Unfortunately in other states, the legislative trend has moved in the opposite direction. Ten states— Arizona, Florida, Georgia, Indiana, Kansas, Louisiana, Mississippi, North Carolina, Tennessee, and Wisconsin — have enacted legislation to block cities from adopting paid sick leave, and fourteen other state legislatures have seen the introduction of such legislation. In addition, Milwaukee, Wisconsin’s paid sick days bill was invalidated by a state law banning such ordinances.
Enactment of a federal law allowing workers to protect their health without sacrificing their financial or occupational wellbeing would override state laws hostile to the rights of workers. Pending national legislation—the Healthy Families Act—would provide paid sick days as well as paid safe days for victims of domestic violence, sexual assault, and stalking. But, for the time being, “[t]he United States is the only country out of the 15 most competitive that doesn’t guarantee paid sick days to all workers, leaving 40 percent in the private sector without access to the leave.”
This coverage gap is not only embarrassing, it also is bad for workers and their families and undermines public health. By allowing workers to address their pressing health needs without sacrificing wages, paid sick leave would preempt the degeneration of illnesses into emergency situations. Without offering paid sick leave, workers must gamble with their health, and may suffer wage and job losses. In addition to these economic concerns, workers’ hardships often need to be offset by significant public assistance expenditures. Nor does the employer benefit by withholding paid sick leave from its employees: loss of productivity due to illness is twice as expensive to employers as absenteeism. These conclusions follow not only from common sense, but from the benefits reaped by workers and businesses across the state of Connecticut.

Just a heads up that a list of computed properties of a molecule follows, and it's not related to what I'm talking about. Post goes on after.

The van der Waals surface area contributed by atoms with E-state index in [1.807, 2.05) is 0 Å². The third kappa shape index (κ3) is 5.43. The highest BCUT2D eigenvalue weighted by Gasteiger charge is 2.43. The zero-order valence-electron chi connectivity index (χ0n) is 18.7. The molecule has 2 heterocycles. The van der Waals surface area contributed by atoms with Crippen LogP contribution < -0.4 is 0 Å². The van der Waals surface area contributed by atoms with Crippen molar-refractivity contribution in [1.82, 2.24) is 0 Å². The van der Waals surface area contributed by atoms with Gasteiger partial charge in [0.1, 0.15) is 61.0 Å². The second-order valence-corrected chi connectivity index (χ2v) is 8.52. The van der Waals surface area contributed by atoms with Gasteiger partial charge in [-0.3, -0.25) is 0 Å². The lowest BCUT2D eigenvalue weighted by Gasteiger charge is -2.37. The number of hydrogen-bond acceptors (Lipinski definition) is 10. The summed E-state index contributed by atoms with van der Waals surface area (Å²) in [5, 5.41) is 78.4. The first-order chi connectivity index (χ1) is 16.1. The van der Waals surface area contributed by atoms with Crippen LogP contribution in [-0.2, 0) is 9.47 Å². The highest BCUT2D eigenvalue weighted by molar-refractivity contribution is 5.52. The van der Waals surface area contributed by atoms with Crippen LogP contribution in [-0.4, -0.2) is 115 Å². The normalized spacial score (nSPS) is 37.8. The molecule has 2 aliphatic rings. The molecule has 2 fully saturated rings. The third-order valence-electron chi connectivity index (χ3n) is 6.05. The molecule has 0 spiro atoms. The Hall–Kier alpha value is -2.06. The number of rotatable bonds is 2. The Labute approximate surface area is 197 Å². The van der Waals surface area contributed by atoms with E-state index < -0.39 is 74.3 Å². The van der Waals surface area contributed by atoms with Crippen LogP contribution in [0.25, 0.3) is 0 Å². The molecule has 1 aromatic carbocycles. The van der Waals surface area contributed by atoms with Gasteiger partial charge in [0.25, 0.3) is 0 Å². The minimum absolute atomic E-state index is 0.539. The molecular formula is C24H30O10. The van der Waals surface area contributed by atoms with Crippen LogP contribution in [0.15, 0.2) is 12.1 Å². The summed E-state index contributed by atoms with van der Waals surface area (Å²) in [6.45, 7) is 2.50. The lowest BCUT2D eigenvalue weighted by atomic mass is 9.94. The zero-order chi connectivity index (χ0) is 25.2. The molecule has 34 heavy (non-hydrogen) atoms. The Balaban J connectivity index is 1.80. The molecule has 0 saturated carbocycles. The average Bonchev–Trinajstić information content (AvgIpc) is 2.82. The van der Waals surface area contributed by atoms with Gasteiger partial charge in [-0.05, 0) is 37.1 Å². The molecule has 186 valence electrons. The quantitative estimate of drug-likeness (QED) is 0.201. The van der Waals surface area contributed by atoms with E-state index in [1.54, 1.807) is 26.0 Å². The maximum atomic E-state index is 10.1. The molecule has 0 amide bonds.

The rhetoric surrounding this debate is feverish, but the health of our economy and the health of our workers need not be at odds. Paid sick leave is the antidote to many social ills – from economic inefficiency to reliance upon public assistance. All stakeholders should endorse paid sick leave in order to promote a healthier economy, for employers and employees alike.
Elizabeth Kristen is the Director of the Gender Equity & LGBT Rights Program and a senior staff attorney at Legal Aid Society - Employment Law Center. Ms. Kristen began her public interest career as a Skadden Fellow at Legal Aid. Ms. Kristen graduated from University of California at Berkeley School of Law in 2001 and served as a law clerk to the Honorable James R. Browning on the Ninth Circuit Court of Appeals in San Francisco. In 2012-13, she served as a Harvard law School Wasserstein Public Interest Fellow. She has been a lecturer at Berkeley Law School since 2008.